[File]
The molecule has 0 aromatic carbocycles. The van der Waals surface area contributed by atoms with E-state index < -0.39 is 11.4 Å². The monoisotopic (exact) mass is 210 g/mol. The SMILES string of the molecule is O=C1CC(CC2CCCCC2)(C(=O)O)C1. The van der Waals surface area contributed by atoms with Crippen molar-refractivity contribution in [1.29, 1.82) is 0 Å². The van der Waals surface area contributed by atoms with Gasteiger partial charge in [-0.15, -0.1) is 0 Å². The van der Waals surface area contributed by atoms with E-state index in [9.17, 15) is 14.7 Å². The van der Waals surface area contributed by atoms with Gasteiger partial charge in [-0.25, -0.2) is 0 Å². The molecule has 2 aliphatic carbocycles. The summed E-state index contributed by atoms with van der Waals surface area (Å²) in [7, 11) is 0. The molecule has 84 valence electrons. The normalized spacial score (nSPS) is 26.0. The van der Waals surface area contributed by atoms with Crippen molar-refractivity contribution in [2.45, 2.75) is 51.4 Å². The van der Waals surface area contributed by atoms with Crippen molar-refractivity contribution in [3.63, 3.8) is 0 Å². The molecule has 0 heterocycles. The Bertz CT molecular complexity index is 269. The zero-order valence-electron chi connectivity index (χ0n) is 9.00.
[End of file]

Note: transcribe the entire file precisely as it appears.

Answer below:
The molecule has 0 aromatic carbocycles. The van der Waals surface area contributed by atoms with E-state index < -0.39 is 11.4 Å². The monoisotopic (exact) mass is 210 g/mol. The SMILES string of the molecule is O=C1CC(CC2CCCCC2)(C(=O)O)C1. The van der Waals surface area contributed by atoms with Crippen molar-refractivity contribution in [1.29, 1.82) is 0 Å². The van der Waals surface area contributed by atoms with Gasteiger partial charge in [-0.15, -0.1) is 0 Å². The van der Waals surface area contributed by atoms with E-state index in [9.17, 15) is 14.7 Å². The van der Waals surface area contributed by atoms with Gasteiger partial charge in [-0.25, -0.2) is 0 Å². The molecule has 2 aliphatic carbocycles. The summed E-state index contributed by atoms with van der Waals surface area (Å²) in [7, 11) is 0. The molecule has 84 valence electrons. The normalized spacial score (nSPS) is 26.0. The van der Waals surface area contributed by atoms with Crippen molar-refractivity contribution in [2.45, 2.75) is 51.4 Å². The van der Waals surface area contributed by atoms with Crippen molar-refractivity contribution in [3.63, 3.8) is 0 Å². The molecule has 0 heterocycles. The Bertz CT molecular complexity index is 269. The zero-order valence-electron chi connectivity index (χ0n) is 9.00.